Success Stories

CAAP Resources for Success Stories

Cynthia Salcedo

Cynthia Salcedo

Cynthia Salcedo and her boyfriend came to the United States in 2008 from the Dominican Republic. They married, and Cynthia gave birth to their daughter, Chelsea. Unfortunately, shortly thereafter, Cynthia’s husband was deported back to the Dominican Republic, leaving Cynthia living alone and unable to keep up with her rent and bills.

Cynthia and her daughter moved in with her father, living in an unfinished basement. Cynthia was trying to better her life by finding employment, but her daughter Chelsea had severe gastro-intestinal issues. This forced Cynthia to miss work, especially when Chelsea landed in the Children’s Hospital of Philadelphia (CHOP) for a month. Cynthia attempted to go back to college but could not find childcare that was able to give her daughter the level of care needed.

Cynthia became very depressed and suffered great anxiety during this time. She knew she had to get herself and her daughter out of this situation. Determined to go back to school, she enrolled at Northampton Community College (NCC) in 2014. She also enrolled in the KEYS program at the college. KEYS (Keystone Education Yields Success) is designed to assist students who receive TANF and SNAP support in their pursuit of post-secondary education. It was there that she learned about the Ferry Street Apartments, an intensive transitional housing and educational/vocational program that helps homeless families achieve their educational goals, become more self-sufficient, and improve their situation though case management, financial assistance, and other services.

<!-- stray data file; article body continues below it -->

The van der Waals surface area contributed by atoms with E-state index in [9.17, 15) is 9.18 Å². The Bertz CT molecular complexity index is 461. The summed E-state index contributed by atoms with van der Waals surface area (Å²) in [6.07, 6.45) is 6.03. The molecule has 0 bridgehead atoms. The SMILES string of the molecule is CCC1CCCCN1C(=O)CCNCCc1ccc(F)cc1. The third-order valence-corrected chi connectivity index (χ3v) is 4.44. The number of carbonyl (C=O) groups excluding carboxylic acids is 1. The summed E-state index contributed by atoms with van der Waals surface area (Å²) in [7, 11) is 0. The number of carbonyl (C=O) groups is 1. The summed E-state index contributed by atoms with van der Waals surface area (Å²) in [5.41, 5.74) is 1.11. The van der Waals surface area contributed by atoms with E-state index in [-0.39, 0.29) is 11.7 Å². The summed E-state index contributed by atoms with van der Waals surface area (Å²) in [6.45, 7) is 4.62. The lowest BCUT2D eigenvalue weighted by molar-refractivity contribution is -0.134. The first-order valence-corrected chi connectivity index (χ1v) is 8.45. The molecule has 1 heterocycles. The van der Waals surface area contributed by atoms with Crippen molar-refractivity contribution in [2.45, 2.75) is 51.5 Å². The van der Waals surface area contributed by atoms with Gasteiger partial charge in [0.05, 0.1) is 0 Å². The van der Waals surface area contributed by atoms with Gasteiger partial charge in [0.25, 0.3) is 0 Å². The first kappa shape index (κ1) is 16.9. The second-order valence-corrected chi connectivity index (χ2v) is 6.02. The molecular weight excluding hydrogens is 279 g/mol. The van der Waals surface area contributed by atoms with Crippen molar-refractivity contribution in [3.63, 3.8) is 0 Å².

Cynthia interviewed with Roslyn, Counselor at Ferry Street, and was accepted into the program. Cynthia was able to receive childcare through the KEYS program right at NCC, so she could go feed Chelsea and manage her gastro-intestinal issues directly. She also went to therapy at the encouragement of her Ferry Street Counselor. Cynthia says her Counselor, Roslyn, and KEYS coordinator, Penny, were like her cheerleaders by always encouraging her not to give up and helping her with problem-solving skills. Roslyn says, “Cynthia was a very hard-working young woman. She never gave up. She would go to the learning center and write her papers repeatedly. It was wonderful to see how her grades went up as her self- confidence grew.”

Cynthia graduated from NCC and was accepted into Kutztown University, where she earned her bachelor’s degree in criminal justice with a minor in psychology. Cynthia was most proud of becoming an A-student and receiving several scholarships. Cynthia is now employed full-time as a substance abuse counselor. Her starting salary “incomed” her off all government assistance. Cynthia and her daughter now live in their own apartment. Cynthia’s daughter is thriving in school, and Cynthia is looking forward to pursuing a master’s degree in forensic psychology. Cynthia thanks Community Action because “it provided the foundation of my success and led me to a path towards a better life.”